Emergency medical technicians (EMTs) and paramedics respond to emergency calls, performing medical services and transporting patients to medical facilities.
Most EMTs and paramedics work full time. Their work can be physically strenuous and stressful, sometimes involving life-or-death situations.
Emergency medical technicians (EMTs) and paramedics typically complete a postsecondary educational program. All states require EMTs and paramedics to be licensed; requirements vary by state.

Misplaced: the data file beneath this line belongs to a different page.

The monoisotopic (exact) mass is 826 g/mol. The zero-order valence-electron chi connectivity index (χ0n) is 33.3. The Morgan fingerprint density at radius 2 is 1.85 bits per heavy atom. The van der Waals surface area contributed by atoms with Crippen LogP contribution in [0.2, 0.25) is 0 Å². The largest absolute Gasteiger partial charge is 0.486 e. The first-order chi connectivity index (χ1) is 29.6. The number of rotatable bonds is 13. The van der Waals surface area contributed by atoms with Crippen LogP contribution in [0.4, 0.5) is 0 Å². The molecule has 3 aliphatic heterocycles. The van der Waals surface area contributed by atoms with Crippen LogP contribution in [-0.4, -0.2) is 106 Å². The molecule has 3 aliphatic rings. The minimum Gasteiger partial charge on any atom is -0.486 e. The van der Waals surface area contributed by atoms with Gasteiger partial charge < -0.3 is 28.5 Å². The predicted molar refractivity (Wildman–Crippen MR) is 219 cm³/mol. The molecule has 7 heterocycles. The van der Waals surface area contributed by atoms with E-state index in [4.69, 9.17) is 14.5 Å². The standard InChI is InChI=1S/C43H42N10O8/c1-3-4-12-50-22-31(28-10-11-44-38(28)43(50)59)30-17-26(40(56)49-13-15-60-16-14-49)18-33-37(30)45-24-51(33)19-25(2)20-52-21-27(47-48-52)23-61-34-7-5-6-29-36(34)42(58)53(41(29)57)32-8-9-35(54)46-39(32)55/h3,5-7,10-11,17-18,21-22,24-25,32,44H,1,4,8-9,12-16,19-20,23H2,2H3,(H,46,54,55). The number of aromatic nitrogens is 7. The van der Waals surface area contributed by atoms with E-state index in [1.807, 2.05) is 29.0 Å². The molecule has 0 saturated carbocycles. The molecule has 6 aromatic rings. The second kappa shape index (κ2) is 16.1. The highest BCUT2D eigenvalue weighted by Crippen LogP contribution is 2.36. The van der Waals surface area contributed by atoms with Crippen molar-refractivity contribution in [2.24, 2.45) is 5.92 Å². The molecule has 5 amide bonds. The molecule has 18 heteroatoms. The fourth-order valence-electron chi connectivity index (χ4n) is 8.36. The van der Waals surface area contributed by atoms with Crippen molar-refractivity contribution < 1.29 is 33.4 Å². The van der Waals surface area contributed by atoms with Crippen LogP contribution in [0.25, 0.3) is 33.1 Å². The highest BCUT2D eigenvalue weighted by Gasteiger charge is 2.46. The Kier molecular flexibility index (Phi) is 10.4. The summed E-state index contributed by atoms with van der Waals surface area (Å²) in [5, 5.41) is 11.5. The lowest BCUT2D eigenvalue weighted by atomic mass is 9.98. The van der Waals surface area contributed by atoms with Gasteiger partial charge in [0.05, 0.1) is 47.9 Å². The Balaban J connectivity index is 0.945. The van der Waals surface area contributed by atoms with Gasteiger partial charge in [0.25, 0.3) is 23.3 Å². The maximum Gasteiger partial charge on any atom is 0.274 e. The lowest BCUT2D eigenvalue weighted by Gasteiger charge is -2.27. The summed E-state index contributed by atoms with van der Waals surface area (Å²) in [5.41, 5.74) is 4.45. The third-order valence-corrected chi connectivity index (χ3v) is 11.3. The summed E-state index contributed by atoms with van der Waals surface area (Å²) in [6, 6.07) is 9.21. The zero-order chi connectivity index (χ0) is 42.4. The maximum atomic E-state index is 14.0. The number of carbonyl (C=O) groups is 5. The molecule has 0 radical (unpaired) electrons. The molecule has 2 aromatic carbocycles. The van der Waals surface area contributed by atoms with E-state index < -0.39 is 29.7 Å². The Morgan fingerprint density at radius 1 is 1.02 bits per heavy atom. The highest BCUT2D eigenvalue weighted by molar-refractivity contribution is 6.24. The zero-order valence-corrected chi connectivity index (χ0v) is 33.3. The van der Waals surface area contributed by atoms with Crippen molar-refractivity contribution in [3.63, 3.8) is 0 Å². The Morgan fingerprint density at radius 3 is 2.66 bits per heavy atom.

The median annual wage for EMTs and paramedics was $36,650 in May 2020.
Employment of emergency medical technicians (EMTs) and paramedics is projected to grow 6 percent from 2019 to 2029, faster than the average for all occupations. Emergencies, such as car crashes, natural disasters, and acts of violence, will continue to require the skills of EMTs and paramedics.